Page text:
Tales From The Crypt/The Vault Of Horror (Shout! Factory): Two Amicus-produced British horror anthologies, loosely inspired by the EC Comics horror bi-monthlies of the early 1950s. Cinematographer and occasional director Freddie Francis (The Doctor And The Devils) helmed the former, Hammer regular Roy Ward Baker the latter.
Witness To Murder (Kino Lorber): A pre-Rear Window noir in which Barbara Stanwyck tries to prove that her ex-Nazi neighbor murdered a woman in his apartment. There’s plenty of chewy ideas here—about perspective, credibility, and gender—and a few shimmering, shadowy images courtesy of cinematographer John Alton.
Dawn Of The Planet Of The Apes (20th Century Fox)
Essentially a stand-alone, Matt Reeves’ sequel to Rise Of The Planet Of The Apes is imperfect, though far from impersonal. Like its predecessor, the movie inverts the structure of the original Planet Of The Apes, shifting viewer identification from the decimated humans to the super-intelligent apes, and changing the focus from the breakdown of a society to the ways in which societies form. Here, humans and apes band together in overtly patriarchal hunter tribes, divided and united by ideas about strength and fatherhood. If you want to find out just how much of a real-deal director Reeves is, skip the opening recap and turn off the subtitles.
As Above, So Below (Universal): B-horror journeyman John Erick Dowdle directed this enjoyable found-footage flick about a modern-day alchemist hunting for the philosopher’s stone in the Paris catacombs. The horror the movie is trying to evoke keeps mutating, as does the environment; it’s a refreshingly weird and unpredictable entry in a genre predicated on rules. A viewer expects to see monsters around the corner of a dank cave, but not a burning car.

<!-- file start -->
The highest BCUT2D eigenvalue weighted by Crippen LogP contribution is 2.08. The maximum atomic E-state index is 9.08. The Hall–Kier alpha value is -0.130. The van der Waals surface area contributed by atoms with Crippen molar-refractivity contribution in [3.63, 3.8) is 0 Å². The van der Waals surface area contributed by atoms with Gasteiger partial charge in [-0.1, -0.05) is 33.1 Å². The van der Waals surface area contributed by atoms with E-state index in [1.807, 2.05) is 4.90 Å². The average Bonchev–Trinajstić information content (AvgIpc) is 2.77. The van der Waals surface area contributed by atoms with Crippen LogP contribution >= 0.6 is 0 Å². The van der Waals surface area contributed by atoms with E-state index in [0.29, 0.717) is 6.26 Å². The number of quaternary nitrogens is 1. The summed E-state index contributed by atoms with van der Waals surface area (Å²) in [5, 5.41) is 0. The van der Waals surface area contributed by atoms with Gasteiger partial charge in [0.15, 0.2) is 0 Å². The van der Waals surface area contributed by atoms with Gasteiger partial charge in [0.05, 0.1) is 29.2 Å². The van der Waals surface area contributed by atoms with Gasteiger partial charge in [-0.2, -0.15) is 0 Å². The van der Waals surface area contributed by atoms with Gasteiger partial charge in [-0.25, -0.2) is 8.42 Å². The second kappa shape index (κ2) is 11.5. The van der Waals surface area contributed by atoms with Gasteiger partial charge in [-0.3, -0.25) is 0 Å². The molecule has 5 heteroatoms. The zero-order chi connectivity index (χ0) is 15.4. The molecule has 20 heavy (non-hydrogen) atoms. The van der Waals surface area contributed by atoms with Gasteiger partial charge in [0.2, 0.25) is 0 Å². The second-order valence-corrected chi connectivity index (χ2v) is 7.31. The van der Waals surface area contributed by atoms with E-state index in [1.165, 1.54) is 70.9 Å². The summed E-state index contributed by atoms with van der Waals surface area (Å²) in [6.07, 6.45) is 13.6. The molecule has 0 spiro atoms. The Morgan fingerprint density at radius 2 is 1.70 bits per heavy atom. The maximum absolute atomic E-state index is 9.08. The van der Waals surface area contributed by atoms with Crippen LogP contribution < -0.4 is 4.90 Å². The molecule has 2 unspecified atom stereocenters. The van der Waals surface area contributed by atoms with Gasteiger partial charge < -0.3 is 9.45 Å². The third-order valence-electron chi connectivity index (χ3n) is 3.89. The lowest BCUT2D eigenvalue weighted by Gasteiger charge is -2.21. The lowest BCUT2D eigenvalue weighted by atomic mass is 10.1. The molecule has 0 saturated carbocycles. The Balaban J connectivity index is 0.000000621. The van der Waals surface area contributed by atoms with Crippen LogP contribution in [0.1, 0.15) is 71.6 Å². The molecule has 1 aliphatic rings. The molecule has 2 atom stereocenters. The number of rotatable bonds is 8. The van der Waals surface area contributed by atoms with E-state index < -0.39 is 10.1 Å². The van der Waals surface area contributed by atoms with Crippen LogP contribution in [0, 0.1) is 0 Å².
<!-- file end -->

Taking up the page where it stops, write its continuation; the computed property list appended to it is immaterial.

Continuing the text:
Cantinflas (Lionsgate): A biopic about the Mexican comedian and film icon, framed around the production of his American debut, Around The World In 80 Days; Óscar Jaenada plays the title role and Michael Imperioli plays producer and all-around impresario Mike Todd.
The Congress (Drafthouse): Waltz With Bashir director Ari Folman’s ambitious live-action/animation hybrid, loosely inspired by a Stanislaw Lem novel. “Not since Southland Tales has such an overstuffed, incoherent, crazily ambitious sci-fi epic landed in theaters, threatening to severely alienate every viewer it fails to seduce.”
Field Of Lost Shoes (Arc): The South will rise again—in a low-budget fake-mustache drama about how the Confederacy wasn’t really racist.
Fifi Howls From Happiness (Music Box): A documentary about a largely forgotten Iranian artist, living out his last days in a hotel in Rome. “The film that develops isn’t a de facto detective story like so many other recent arts documentaries (e.g., Finding Vivian Maier), but rather a poetic rumination on a modern artist at peace with having roundly rejected the notion of posterity, even as he nears his death.”
Jingle All The Way 2 (20th Century Fox): “The second installment of the successful film franchise,” starring Larry The Cable Guy and directed by the man behind Beverly Hills Chihuahua 2, Inspector Gadget 2, and Tooth Fairy 2. We dare you.
The Notebook (Sony): János Szász’s allegorical drama—the kind where none of the characters have names—about the Nazi occupation. “With its cast of uniformly corrupt characters, [the movie doesn’t] exhibit much interest in moral philosophical shadings. Instead, Szász stays mostly on the brutal surface, delivering a simple tale of a nightmare coming of age that feels all too bloodless.”
The Strain: The Complete First Season (20th Century Fox) While generating enough interest and acclaim to warrant a second season, FX’s adaptation of the Guillermo Del Toro-Chuck Hogan trilogy The Strain made its biggest splash with a set of literally eye-gouging billboards that were taken down prior to the show’s premiere. Naturally, the vampire thriller’s most disturbing (and, frankly, most memorable) image is front and center on the packaging.